At approximately 12.10 I was awakened by the order "Diving Stations." As soon as I arrived in the tube space the order "Shut off for depth-charging" was passed. This was carried out and a report sent to the control room. About four minutes elapsed without any further orders coming through - no one in the fore ends knowing what was taking place - then the thrash of the Japanese destroyer could be heard very loud as she passed overhead. Almost immediately a depth-charge exploded somewhere extremely close under us, lifting the stern and causing us to hit bottom hard. This charge extinguished the greater part of the lighting although one or two of the emergency lights held. About five seconds later a second charge exploded, as far as I could calculate, right amidships, extinguishing the remaining lights. By this time I had a torch in operation and could see water flooding through the door at the after end of the torpedo stowage compartment. Immediately I gave the order "Shut water-tight doors" and turned to make sure that the three ratings in the tube space were brought out of that compartment before the door was shut. By the time this door was shut, the water was flooding very much faster and had risen above the deck boards in the torpedo stowage compartment. It was now above our knees. It was flooding through the after door so fast that the ratings were unable to shut this door. The position of the stop (retaining door in 'open' position) on this water-tight door was such that to remove it one had to stand in the doorway as the port side of the door was blocked by stores. Hence, due to the furious rate of flooding, this stop could not be removed.
According to Able Seaman Westwood, who came forward from the control room, the captain gave the order for main ballast to be blown as soon as he found that the ship was being flooded. The valves on the panel were opened without effect.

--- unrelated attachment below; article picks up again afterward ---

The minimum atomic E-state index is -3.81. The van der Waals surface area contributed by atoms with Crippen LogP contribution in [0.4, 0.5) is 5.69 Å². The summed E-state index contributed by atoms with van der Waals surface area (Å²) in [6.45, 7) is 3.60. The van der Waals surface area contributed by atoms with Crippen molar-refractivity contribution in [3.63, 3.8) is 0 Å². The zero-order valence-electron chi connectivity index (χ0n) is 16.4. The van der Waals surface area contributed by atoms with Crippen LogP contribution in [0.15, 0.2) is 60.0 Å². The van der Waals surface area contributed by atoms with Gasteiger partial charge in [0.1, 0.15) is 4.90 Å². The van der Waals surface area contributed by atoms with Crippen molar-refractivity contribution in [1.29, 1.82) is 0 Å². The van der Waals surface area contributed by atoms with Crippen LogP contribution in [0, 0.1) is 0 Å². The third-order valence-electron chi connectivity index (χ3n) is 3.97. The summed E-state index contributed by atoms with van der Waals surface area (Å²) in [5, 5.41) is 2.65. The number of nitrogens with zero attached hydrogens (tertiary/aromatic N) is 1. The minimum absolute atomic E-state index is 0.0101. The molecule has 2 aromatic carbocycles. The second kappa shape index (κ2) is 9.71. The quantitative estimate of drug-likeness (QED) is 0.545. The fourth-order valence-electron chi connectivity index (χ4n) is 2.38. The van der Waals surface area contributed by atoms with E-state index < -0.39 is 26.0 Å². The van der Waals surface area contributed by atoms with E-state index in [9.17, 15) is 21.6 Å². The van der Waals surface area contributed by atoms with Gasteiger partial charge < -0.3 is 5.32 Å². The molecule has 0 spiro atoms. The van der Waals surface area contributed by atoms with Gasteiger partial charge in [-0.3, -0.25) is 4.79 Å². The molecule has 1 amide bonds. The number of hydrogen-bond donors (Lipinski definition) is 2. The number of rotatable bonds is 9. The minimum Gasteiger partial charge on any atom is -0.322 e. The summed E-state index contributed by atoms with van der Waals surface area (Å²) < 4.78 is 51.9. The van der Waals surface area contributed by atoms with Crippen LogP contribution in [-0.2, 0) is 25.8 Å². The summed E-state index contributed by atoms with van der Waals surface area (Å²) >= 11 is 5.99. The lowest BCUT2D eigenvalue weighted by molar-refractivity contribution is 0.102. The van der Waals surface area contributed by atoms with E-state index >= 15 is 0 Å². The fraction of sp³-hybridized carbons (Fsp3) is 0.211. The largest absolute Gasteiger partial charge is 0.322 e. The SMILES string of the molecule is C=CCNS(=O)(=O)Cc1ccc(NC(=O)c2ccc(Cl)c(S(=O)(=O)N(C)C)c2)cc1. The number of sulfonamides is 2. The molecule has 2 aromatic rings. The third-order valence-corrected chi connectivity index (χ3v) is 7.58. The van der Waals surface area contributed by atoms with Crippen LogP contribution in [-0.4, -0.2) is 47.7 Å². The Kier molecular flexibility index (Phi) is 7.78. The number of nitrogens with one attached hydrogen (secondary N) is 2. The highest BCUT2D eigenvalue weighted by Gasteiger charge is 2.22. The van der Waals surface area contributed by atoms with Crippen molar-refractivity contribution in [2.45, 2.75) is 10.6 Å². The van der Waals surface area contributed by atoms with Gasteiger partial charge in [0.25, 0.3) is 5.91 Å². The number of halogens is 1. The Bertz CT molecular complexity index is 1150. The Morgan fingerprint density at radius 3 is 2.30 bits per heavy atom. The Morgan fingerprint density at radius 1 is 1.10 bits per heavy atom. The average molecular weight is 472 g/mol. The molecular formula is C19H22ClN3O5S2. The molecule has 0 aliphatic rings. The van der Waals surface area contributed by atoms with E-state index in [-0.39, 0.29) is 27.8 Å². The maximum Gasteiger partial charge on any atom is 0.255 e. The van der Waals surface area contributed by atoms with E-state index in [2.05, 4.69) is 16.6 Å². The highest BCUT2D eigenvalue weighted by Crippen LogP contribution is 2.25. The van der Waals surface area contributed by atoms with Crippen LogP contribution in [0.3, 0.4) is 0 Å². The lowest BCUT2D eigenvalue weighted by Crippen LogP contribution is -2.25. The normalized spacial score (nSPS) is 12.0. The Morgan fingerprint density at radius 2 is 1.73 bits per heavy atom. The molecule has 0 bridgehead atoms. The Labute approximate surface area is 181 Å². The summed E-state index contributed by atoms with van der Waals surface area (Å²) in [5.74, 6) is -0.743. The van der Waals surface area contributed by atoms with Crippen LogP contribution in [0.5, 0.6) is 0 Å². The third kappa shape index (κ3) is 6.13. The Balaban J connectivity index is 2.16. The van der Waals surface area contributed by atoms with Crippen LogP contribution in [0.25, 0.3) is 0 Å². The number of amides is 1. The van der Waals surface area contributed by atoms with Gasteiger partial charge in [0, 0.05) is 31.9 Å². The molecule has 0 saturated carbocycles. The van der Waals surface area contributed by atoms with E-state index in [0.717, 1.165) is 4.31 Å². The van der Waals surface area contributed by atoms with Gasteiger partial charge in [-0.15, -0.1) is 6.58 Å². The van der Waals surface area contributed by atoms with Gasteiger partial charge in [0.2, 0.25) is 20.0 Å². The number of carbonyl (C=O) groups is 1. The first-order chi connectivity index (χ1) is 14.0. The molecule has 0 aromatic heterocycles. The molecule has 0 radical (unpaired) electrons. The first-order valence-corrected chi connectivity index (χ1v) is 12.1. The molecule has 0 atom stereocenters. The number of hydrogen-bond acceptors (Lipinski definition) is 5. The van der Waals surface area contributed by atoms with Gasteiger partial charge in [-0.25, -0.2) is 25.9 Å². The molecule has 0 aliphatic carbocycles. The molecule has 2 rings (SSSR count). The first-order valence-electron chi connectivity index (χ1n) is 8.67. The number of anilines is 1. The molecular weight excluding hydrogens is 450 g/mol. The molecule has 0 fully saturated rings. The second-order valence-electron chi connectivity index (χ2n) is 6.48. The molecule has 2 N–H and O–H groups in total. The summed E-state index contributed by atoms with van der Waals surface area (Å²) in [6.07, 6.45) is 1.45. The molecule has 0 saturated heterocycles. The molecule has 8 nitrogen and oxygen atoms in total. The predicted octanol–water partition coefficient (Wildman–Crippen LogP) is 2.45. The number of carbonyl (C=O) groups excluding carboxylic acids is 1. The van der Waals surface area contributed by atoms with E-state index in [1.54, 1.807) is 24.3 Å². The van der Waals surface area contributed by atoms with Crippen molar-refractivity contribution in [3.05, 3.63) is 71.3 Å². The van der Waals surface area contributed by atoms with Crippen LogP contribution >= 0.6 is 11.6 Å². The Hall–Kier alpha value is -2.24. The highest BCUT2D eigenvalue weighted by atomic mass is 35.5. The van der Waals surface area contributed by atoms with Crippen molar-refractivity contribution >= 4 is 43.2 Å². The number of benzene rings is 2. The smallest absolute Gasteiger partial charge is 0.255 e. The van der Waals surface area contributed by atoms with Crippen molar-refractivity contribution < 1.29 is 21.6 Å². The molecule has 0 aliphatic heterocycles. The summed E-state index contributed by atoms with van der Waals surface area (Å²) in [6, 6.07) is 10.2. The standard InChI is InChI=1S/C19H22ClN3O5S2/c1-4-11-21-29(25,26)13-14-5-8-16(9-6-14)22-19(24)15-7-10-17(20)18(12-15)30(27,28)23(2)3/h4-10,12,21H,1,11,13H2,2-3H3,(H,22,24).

In what appeared to be an incredibly short time, I was keeping above water by clinging on to a hammock which was slung from the deckhead. The crew in my compartment began to sing but I ordered this to stop and told the crew to get out and put on DSEA sets. The first I managed to reach had a defective valve on the oxygen bottle and I could not move it. The second was in working order and I put this over the head of one of the older ratings who was panicking and in tears due to the pressure effect on his eyes. The pressure in the boat at the time was immense and the chlorine content in the air considerable. The water all round us must have been full of oil fuel as we were all drenched with it, although I did not notice it at the time. The air could be heard to be escaping through the hull forward and the water was still rising fast. At this time Leading Seaman Gibbs was in the escape hatch trying to slack back the clips. He shouted to me that he could not move the third clip. Speaking was nearly impossible due to the pressure. I swung up into the trunk alongside Gibbs and tried to remove the clip. After what seemed like an hour, and what I suppose was really a minute, I managed to move the clip by hammering it with my fist. By this time there was no hope of using the escape trunk as the water was already up to the metal combing which houses the twill trunking. I took off the last clip and as I did so, the hatch commenced to open. Immediately this clip was free the hatch was blown open and Leading Seaman Gibbs was shot out so suddenly that I cannot remember him going. The hatch slammed shut again and hit me on the top of my head but immediately blew open again and I was shot out in a bubble of air.